Be sure to glue the foam to your walls and floor with an adhesive that is rated for use on foam, otherwise it will ruin your insulation. Each seam should be tuck-taped, and spray foam used to fill any gaps around the edges.
Then, install studs over the top of the foam layered walls and 3/4" tongue & groove plywood over the top of the foam layered floor and finish your basement. I'd recommend using mould-resistant drywall as well. (All rigid foam insulation is mould and mildew resistant and won't hold moisture, even if you have a flood in your basement.)
What this will do is create a thermal break between the air inside your basement and the air outside. It will eliminate any air movement behind the walls that could lead to condensation.
Think of it like a beer cooler — they are made of rigid foam insulation. It might be a hot sunny day at the beach, but inside, your beer stays cold and the ice doesn't melt. And there's no dripping condensation on the outside of your cooler either. That's what the thermal break does.
It's the same as for newer toilet tanks — they all come lined with rigid foam to stop the annoying drip of condensation you used to get on old toilet tanks, caused by the cold water inside the tank meeting the warm air of the bathroom.
It makes sense to finish your basement and take advantage of that extra living space — for a family room, media room or playroom for the kids. But make sure you insulate the space properly, or you are just going to create the perfect environment for mould and mildew to thrive.


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Old 10-06-2010, 09:40 PM   #32
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Basement subfloor questions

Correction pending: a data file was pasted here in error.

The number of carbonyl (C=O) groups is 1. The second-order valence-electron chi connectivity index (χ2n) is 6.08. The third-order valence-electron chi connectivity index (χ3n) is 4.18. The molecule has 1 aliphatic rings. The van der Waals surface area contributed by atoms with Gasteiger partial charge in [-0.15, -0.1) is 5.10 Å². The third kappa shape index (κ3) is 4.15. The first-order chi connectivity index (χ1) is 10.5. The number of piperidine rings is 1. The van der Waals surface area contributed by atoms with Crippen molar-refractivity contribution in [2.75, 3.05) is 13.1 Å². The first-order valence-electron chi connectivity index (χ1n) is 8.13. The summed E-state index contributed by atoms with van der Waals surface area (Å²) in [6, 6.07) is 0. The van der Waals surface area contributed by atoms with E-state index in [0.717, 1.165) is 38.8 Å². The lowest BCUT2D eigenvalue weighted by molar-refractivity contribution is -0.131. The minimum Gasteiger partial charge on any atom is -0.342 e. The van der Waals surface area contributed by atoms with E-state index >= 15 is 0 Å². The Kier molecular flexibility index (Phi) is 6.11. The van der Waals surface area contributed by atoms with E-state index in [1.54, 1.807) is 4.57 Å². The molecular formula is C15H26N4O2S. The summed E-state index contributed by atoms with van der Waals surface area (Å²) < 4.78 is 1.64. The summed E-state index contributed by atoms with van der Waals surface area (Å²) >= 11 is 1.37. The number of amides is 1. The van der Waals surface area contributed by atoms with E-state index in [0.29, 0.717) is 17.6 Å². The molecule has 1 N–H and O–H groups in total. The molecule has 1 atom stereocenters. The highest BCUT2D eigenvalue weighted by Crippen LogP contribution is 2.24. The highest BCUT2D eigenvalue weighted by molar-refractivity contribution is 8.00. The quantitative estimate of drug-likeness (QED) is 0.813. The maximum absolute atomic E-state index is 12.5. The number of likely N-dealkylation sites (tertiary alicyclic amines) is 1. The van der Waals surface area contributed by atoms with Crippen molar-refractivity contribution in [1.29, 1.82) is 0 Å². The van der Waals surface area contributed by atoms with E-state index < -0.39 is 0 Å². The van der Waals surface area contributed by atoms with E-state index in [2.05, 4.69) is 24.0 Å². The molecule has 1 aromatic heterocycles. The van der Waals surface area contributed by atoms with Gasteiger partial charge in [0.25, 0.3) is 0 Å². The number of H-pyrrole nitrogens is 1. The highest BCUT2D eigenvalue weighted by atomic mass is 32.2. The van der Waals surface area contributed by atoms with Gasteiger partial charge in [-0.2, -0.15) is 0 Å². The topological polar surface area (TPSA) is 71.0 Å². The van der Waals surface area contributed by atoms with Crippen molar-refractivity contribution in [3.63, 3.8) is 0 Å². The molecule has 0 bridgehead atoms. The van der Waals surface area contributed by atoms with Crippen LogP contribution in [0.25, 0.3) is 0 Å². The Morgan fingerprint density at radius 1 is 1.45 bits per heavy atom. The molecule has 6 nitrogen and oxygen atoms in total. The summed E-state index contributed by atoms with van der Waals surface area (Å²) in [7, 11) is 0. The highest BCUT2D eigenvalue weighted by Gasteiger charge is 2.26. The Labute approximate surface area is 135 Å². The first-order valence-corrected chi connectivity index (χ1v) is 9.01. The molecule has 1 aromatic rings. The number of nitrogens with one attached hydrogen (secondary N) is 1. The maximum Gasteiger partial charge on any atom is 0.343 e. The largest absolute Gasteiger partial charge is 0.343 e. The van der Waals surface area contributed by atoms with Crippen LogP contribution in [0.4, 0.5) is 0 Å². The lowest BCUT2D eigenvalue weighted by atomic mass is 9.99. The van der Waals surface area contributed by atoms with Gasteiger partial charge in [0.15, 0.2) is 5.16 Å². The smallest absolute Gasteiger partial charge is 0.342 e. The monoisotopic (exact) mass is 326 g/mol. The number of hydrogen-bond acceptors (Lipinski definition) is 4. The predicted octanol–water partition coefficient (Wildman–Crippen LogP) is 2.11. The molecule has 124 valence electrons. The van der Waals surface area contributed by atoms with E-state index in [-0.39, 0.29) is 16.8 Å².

i'm surprised nobody mentions some of the products that were designed for this purpose.

dimpled sheets: deltaFL, platon
interlocking tile: dricore, subflor, barricade

i have no arguments to which is better, but the OP wants to find solutions and these are some, in addition to the "traditional" methods that have already been mentioned.

Last edited by acerunner; 10-06-2010 at 09:46 PM.
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Old 10-07-2010, 12:38 PM   #33
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Basement subfloor questions


Mike Holmes is bright and entertaining but to me he is to contracting as the late Steve Irwin was to zoology. Both competent but neither the end all authority in their respective areas of expertise. To me ceramic tiles and thinet are a perfect finish to a ordinary basement slab. Of course this assumes the slab is sound and w/o unusual defects like a crack the size of the San Andreas Fault with a stream of water flowing through. Any other flooring choice should allow the concrete to breathe to prevent mold and other nasty problems. Just my perspective.
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Old 10-08-2010, 04:47 PM   #34
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Mike holmes doesn't know about installers that have eaten their work for dinner....retired guy and Rusty have laid some floors....look at holmes.....He is a glorified salesman....his knees don't hurt....I'm about due for knee replacements after 15 yrs of installation.....
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Old 10-08-2010, 06:34 PM   #35
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Aaron, you know the old saying, "you can lead a horse to water, but you can't make him drink". Some people come on here wantng to be told that they are doing things right, when told they aren't, they don't like it.